Jos Moule, Partner at award-winning regional law firm, VWV, shares his thoughts on the advantages that limited liability partnerships (LLPs) provide.
When founders seek to establish a new business to develop a new product or service, they will often set up a limited company as their preferred choice of legal entity. However, limited liability partnerships (LLPs) can in some cases offer significant advantages over limited companies but are often overlooked.
Employment related securities
One of the most common difficulties that is encountered with limited companies is that it can be difficult to reward participants who join the business sometime after the business has been established and at a time when it has increased in value.
Some potentially difficult tax issues can arise in particular under what is known as the “employment related securities” legislation. If all the participants in the business venture acquire their shareholdings at the outset then, as a general rule, it is unlikely that any tax charge will arise. However, in practice many companies bring in additional members to their senior management teams at a later date. Employees and directors who acquire shares in this way may therefore incur a potentially significant income tax charge on the difference between the market value of those shares and the price they actually pay for them.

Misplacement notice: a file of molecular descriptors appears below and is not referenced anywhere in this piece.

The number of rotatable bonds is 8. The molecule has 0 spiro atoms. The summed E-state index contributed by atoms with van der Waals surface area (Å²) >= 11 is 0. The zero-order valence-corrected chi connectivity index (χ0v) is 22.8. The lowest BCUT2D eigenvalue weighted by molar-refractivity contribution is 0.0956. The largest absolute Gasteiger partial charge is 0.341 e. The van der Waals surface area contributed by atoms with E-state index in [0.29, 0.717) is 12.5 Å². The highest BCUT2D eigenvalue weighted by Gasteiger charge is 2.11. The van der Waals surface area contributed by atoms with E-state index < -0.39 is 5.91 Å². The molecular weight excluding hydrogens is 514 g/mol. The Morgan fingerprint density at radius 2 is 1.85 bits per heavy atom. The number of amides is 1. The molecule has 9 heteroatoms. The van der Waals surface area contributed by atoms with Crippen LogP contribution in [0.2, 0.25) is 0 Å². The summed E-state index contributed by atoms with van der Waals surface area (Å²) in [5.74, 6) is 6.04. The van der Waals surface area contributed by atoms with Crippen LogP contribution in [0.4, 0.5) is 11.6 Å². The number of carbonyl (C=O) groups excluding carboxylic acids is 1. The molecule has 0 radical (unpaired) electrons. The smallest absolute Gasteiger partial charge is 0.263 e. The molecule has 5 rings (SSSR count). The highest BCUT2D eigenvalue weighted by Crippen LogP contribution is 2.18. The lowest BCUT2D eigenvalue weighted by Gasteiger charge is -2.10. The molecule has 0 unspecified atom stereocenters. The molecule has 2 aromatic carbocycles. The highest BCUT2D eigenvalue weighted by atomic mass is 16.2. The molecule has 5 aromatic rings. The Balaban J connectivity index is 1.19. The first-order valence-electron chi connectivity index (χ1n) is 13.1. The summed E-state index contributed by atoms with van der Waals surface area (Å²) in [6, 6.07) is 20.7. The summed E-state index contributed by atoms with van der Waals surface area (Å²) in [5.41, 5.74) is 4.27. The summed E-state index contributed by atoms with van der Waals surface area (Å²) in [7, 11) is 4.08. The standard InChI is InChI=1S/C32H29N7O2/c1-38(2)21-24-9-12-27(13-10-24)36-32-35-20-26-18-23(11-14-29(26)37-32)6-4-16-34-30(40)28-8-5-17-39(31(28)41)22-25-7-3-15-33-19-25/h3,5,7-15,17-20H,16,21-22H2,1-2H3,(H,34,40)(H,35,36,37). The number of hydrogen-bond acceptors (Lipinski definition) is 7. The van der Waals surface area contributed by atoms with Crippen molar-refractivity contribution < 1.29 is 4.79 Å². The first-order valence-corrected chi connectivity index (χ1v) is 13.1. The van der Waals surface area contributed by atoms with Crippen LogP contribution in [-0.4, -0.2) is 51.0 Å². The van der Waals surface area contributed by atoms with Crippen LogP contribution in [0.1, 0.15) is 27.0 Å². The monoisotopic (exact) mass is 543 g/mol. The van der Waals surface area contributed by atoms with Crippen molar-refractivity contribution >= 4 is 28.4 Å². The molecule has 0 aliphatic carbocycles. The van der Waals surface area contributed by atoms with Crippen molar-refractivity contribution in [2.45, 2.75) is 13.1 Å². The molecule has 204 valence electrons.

What is the answer?
The problem can in part be addressed by issuing incoming shareholders with Enterprise Management Incentive (EMI) share options. Such options are helpful in that any income tax charge that might otherwise arise may either be deferred until the option is exercised. Or the options can be structured so that no income tax charge arises, provided market value (as calculated at the grant date) is paid when the option is exercised, which in most cases will be at the time of a sale or other exit, at which point the option holder will be in receipt of funds in order to pay the tax or exercise price. However, such options are often not a satisfactory substitute for actual shares given that they do not carry any voting rights.
Use of LLPs
One of the main advantages of using an LLP as a start-up vehicle is that the employment related securities legislation does not apply to LLPs so that such tax charges can generally be avoided. It should also be borne in mind that the business of the LLP can always be rolled over into a limited company in a tax efficient manner at a later date after all key management members have acquired their shareholdings.
Whilst there will be other taxation implications to consider when setting up an LLP, many of the perceived advantages of setting up a company may well be outweighed by the flexibility that LLPs are able to offer particularly in terms of avoiding the potentially draconian impact of the employment related securities legislation. So before incorporating a limited company, carefully weigh up all relevant factors when considering which business medium to use. In some cases using an LLP may be a much better option.
Jos can be contacted on 07771 870741 or at firstname.lastname@example.org.